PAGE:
Thera-Band® exercise balls are used by therapists and trainers around the world for therapy and fitness training. Despite its widespread use, the exercise ball has lacked in research to support its clinical application. Some studies have shown that abdominal exercises performed on exercise balls produce more muscle activation than the same exercise performed on a stable surface (Vera Garcia et al. 2000). In addition to traditional abdominal crunches, the exercise ball offers a variety of exercises aimed at activating the core muscles. With the variety of exercises being performed on exercise balls, more research is needed to prove or disprove the efficacy of specific exercises.
Physical therapy researchers quantified the electromyographic (EMG) activity of the abdominals, latissimus dorsi, lower back, and quadriceps muscles during eight “core” exercises on the exercise ball in 18 healthy subjects. They reported their findings in the Journal of Orthopedic and Sports Physical Therapy.
They found that the upper and lower rectus abdominus muscle were most activated during the roll-out (63% and 53% of maximum, respectively), and pike exercises (47% and 55%), while the internal and external obliques were most active during the pike (84% and 56% respectively) and skier exercises (73% and 47%). Not surprisingly, the lumbar paravertebral muscles, latissimus dorsi, and rectus femoris only produced low- to-moderate activity (less than 40% maximal activation) in all exercises.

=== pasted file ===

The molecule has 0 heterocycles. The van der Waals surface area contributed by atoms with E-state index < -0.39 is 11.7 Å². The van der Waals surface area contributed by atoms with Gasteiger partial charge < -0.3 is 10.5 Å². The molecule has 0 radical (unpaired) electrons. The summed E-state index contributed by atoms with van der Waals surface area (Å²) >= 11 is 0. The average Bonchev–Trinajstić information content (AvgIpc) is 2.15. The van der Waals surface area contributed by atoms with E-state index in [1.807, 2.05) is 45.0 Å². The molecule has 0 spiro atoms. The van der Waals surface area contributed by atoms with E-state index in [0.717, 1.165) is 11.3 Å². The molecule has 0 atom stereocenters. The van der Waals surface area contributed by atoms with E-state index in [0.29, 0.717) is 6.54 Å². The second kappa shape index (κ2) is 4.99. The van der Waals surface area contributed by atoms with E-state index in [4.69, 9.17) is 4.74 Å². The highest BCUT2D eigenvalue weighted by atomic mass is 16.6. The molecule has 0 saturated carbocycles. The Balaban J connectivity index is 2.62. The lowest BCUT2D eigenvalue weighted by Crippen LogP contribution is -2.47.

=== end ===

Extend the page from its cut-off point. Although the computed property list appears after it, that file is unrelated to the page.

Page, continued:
The authors concluded that the roll-out and pike exercises on a Thera-Band exercise ball were the most effective exercises in activating the abdominals while minimizing low back and rectus femoris activation. In addition, these exercises produced more activation of the core muscles than a traditional crunch or sit-up.
REFERENCE: Escamilla R et al. Core muscle activation during swiss ball and traditional abdominal exercises. J Orthop Sports Phys Ther. 2010 May;40(5):265-76.
I get this question several times a week. I recently wrote an article about ab exercises for To Your Health magazine that will be published soon. Once it’s published I’ll put it up on the site. But until it is published I’ll share this exercise maneuver with you. Use your kettlebell or dumbbell and hold it over-your-head with your arm locked out. Simply stand tall (think tall spine) and walk around for 60 seconds. To make this movement even more challenging for your core, try holding different weights in each hand–for example, a 5-pound dumbbell in your left hand and a 15-pound kettlebell in your right hand. This exercise loads the abs, core and arms.